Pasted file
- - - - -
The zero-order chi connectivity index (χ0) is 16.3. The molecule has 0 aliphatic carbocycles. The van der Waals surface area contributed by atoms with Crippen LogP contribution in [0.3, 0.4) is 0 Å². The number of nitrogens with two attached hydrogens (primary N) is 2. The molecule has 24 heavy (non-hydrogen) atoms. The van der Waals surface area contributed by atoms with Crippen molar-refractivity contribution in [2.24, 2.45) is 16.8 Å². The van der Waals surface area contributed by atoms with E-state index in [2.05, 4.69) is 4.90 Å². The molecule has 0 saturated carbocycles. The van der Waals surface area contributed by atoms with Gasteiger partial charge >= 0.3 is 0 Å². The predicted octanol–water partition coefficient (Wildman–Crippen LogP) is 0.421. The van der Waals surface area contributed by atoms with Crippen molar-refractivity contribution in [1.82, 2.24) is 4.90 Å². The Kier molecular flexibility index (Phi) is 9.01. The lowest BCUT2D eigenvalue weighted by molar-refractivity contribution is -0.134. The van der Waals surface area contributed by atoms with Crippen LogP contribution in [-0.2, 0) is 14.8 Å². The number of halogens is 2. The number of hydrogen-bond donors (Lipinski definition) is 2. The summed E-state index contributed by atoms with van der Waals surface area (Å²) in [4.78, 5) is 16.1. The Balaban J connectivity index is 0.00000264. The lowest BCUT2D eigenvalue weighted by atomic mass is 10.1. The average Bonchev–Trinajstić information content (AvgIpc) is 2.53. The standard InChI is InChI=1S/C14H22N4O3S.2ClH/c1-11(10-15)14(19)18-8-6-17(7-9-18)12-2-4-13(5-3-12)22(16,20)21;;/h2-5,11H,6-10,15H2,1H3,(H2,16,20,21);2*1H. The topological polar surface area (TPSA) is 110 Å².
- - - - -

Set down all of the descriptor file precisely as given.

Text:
The zero-order chi connectivity index (χ0) is 16.3. The molecule has 0 aliphatic carbocycles. The van der Waals surface area contributed by atoms with Crippen LogP contribution in [0.3, 0.4) is 0 Å². The number of nitrogens with two attached hydrogens (primary N) is 2. The molecule has 24 heavy (non-hydrogen) atoms. The van der Waals surface area contributed by atoms with Crippen molar-refractivity contribution in [2.24, 2.45) is 16.8 Å². The van der Waals surface area contributed by atoms with E-state index in [2.05, 4.69) is 4.90 Å². The molecule has 0 saturated carbocycles. The van der Waals surface area contributed by atoms with Gasteiger partial charge >= 0.3 is 0 Å². The predicted octanol–water partition coefficient (Wildman–Crippen LogP) is 0.421. The van der Waals surface area contributed by atoms with Crippen molar-refractivity contribution in [1.82, 2.24) is 4.90 Å². The Kier molecular flexibility index (Phi) is 9.01. The lowest BCUT2D eigenvalue weighted by molar-refractivity contribution is -0.134. The van der Waals surface area contributed by atoms with Crippen LogP contribution in [-0.2, 0) is 14.8 Å². The number of halogens is 2. The number of hydrogen-bond donors (Lipinski definition) is 2. The summed E-state index contributed by atoms with van der Waals surface area (Å²) in [4.78, 5) is 16.1. The Balaban J connectivity index is 0.00000264. The lowest BCUT2D eigenvalue weighted by atomic mass is 10.1. The average Bonchev–Trinajstić information content (AvgIpc) is 2.53. The standard InChI is InChI=1S/C14H22N4O3S.2ClH/c1-11(10-15)14(19)18-8-6-17(7-9-18)12-2-4-13(5-3-12)22(16,20)21;;/h2-5,11H,6-10,15H2,1H3,(H2,16,20,21);2*1H. The topological polar surface area (TPSA) is 110 Å².